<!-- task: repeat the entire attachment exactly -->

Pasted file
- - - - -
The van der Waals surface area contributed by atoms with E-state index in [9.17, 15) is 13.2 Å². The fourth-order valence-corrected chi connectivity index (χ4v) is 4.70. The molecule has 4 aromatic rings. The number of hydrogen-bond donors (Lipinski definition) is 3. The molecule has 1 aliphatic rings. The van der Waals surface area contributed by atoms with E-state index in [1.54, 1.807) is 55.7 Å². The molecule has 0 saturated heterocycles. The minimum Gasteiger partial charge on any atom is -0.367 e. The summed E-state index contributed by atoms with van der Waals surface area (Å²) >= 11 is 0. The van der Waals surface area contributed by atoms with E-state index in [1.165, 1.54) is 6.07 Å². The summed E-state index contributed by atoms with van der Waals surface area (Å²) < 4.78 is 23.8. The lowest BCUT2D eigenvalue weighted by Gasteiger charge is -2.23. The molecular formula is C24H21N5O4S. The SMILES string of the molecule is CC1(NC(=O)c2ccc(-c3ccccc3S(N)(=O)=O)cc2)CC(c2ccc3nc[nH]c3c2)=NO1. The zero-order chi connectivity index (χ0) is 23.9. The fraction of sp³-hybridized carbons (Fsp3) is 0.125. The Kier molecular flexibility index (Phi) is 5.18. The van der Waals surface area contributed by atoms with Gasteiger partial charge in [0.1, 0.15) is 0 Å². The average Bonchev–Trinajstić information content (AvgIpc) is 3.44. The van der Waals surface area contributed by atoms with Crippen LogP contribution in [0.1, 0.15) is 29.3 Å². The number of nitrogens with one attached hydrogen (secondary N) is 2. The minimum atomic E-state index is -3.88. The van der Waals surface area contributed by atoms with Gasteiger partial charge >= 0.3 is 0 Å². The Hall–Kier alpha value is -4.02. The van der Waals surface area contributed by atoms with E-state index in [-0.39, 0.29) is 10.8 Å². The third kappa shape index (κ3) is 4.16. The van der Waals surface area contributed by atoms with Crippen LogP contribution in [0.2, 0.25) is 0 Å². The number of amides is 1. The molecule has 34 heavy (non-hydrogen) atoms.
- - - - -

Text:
The van der Waals surface area contributed by atoms with E-state index in [9.17, 15) is 13.2 Å². The fourth-order valence-corrected chi connectivity index (χ4v) is 4.70. The molecule has 4 aromatic rings. The number of hydrogen-bond donors (Lipinski definition) is 3. The molecule has 1 aliphatic rings. The van der Waals surface area contributed by atoms with E-state index in [1.54, 1.807) is 55.7 Å². The molecule has 0 saturated heterocycles. The minimum Gasteiger partial charge on any atom is -0.367 e. The summed E-state index contributed by atoms with van der Waals surface area (Å²) >= 11 is 0. The van der Waals surface area contributed by atoms with E-state index in [1.165, 1.54) is 6.07 Å². The summed E-state index contributed by atoms with van der Waals surface area (Å²) < 4.78 is 23.8. The lowest BCUT2D eigenvalue weighted by Gasteiger charge is -2.23. The molecular formula is C24H21N5O4S. The SMILES string of the molecule is CC1(NC(=O)c2ccc(-c3ccccc3S(N)(=O)=O)cc2)CC(c2ccc3nc[nH]c3c2)=NO1. The zero-order chi connectivity index (χ0) is 23.9. The fraction of sp³-hybridized carbons (Fsp3) is 0.125. The Kier molecular flexibility index (Phi) is 5.18. The van der Waals surface area contributed by atoms with Gasteiger partial charge in [0.1, 0.15) is 0 Å². The average Bonchev–Trinajstić information content (AvgIpc) is 3.44. The van der Waals surface area contributed by atoms with Crippen LogP contribution in [0.1, 0.15) is 29.3 Å². The number of nitrogens with one attached hydrogen (secondary N) is 2. The minimum atomic E-state index is -3.88. The van der Waals surface area contributed by atoms with Gasteiger partial charge >= 0.3 is 0 Å². The Hall–Kier alpha value is -4.02. The van der Waals surface area contributed by atoms with E-state index in [-0.39, 0.29) is 10.8 Å². The third kappa shape index (κ3) is 4.16. The van der Waals surface area contributed by atoms with Crippen LogP contribution in [0.2, 0.25) is 0 Å². The number of amides is 1. The molecule has 34 heavy (non-hydrogen) atoms.